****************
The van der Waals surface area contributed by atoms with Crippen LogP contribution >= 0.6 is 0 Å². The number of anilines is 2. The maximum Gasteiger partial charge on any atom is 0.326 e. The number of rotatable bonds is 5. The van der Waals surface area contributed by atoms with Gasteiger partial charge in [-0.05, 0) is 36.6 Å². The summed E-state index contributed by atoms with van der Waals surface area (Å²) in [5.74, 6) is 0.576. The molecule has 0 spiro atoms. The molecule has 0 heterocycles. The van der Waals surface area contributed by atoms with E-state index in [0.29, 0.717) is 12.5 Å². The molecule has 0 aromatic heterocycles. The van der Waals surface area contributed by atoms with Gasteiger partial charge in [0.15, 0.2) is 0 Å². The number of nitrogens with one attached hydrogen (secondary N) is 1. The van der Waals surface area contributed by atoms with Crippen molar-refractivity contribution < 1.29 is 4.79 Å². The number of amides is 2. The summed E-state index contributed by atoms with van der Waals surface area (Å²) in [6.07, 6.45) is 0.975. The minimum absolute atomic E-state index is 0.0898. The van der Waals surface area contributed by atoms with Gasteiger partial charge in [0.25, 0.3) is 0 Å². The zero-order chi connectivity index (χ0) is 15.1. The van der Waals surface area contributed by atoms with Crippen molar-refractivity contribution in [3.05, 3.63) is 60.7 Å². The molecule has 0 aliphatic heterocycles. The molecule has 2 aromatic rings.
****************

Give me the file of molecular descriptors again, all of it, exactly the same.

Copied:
The van der Waals surface area contributed by atoms with Crippen LogP contribution >= 0.6 is 0 Å². The number of anilines is 2. The maximum Gasteiger partial charge on any atom is 0.326 e. The number of rotatable bonds is 5. The van der Waals surface area contributed by atoms with Gasteiger partial charge in [-0.05, 0) is 36.6 Å². The summed E-state index contributed by atoms with van der Waals surface area (Å²) in [5.74, 6) is 0.576. The molecule has 0 spiro atoms. The molecule has 0 heterocycles. The van der Waals surface area contributed by atoms with E-state index in [0.29, 0.717) is 12.5 Å². The molecule has 0 aromatic heterocycles. The van der Waals surface area contributed by atoms with Gasteiger partial charge in [0.15, 0.2) is 0 Å². The number of nitrogens with one attached hydrogen (secondary N) is 1. The van der Waals surface area contributed by atoms with Crippen molar-refractivity contribution < 1.29 is 4.79 Å². The number of amides is 2. The summed E-state index contributed by atoms with van der Waals surface area (Å²) in [6.07, 6.45) is 0.975. The minimum absolute atomic E-state index is 0.0898. The van der Waals surface area contributed by atoms with Gasteiger partial charge in [0.25, 0.3) is 0 Å². The zero-order chi connectivity index (χ0) is 15.1. The van der Waals surface area contributed by atoms with Crippen molar-refractivity contribution in [3.05, 3.63) is 60.7 Å². The molecule has 0 aliphatic heterocycles. The molecule has 2 aromatic rings.